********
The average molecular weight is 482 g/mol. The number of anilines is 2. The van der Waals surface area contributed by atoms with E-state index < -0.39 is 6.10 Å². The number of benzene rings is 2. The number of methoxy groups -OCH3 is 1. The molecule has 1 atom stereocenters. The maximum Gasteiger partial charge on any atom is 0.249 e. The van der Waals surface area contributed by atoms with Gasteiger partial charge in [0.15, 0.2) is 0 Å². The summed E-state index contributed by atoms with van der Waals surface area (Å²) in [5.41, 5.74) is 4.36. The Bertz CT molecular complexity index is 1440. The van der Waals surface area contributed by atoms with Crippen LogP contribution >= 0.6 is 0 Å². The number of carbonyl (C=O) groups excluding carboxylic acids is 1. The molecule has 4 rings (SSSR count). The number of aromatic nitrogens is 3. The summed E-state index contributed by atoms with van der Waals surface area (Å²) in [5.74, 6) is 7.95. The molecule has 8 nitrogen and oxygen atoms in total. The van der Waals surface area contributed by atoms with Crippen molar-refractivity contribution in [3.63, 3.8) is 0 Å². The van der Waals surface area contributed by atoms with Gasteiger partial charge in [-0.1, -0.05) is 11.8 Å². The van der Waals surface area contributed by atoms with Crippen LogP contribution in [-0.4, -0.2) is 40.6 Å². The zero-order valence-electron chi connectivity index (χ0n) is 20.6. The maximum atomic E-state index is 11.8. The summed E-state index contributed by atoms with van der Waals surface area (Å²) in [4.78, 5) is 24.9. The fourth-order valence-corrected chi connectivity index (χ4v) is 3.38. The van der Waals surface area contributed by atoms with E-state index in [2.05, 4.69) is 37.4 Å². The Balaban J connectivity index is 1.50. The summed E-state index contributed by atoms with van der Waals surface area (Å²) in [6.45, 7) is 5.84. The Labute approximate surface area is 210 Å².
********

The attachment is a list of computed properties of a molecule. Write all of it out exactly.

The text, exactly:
The average molecular weight is 482 g/mol. The number of anilines is 2. The van der Waals surface area contributed by atoms with E-state index < -0.39 is 6.10 Å². The number of benzene rings is 2. The number of methoxy groups -OCH3 is 1. The molecule has 1 atom stereocenters. The maximum Gasteiger partial charge on any atom is 0.249 e. The van der Waals surface area contributed by atoms with Gasteiger partial charge in [0.15, 0.2) is 0 Å². The summed E-state index contributed by atoms with van der Waals surface area (Å²) in [5.41, 5.74) is 4.36. The Bertz CT molecular complexity index is 1440. The van der Waals surface area contributed by atoms with Crippen LogP contribution >= 0.6 is 0 Å². The number of carbonyl (C=O) groups excluding carboxylic acids is 1. The molecule has 4 rings (SSSR count). The number of aromatic nitrogens is 3. The summed E-state index contributed by atoms with van der Waals surface area (Å²) in [5.74, 6) is 7.95. The molecule has 8 nitrogen and oxygen atoms in total. The van der Waals surface area contributed by atoms with Crippen molar-refractivity contribution in [3.63, 3.8) is 0 Å². The van der Waals surface area contributed by atoms with Gasteiger partial charge in [-0.1, -0.05) is 11.8 Å². The van der Waals surface area contributed by atoms with Crippen LogP contribution in [-0.4, -0.2) is 40.6 Å². The zero-order valence-electron chi connectivity index (χ0n) is 20.6. The maximum atomic E-state index is 11.8. The summed E-state index contributed by atoms with van der Waals surface area (Å²) in [4.78, 5) is 24.9. The fourth-order valence-corrected chi connectivity index (χ4v) is 3.38. The van der Waals surface area contributed by atoms with E-state index in [2.05, 4.69) is 37.4 Å². The Balaban J connectivity index is 1.50. The summed E-state index contributed by atoms with van der Waals surface area (Å²) in [6.45, 7) is 5.84. The Labute approximate surface area is 210 Å².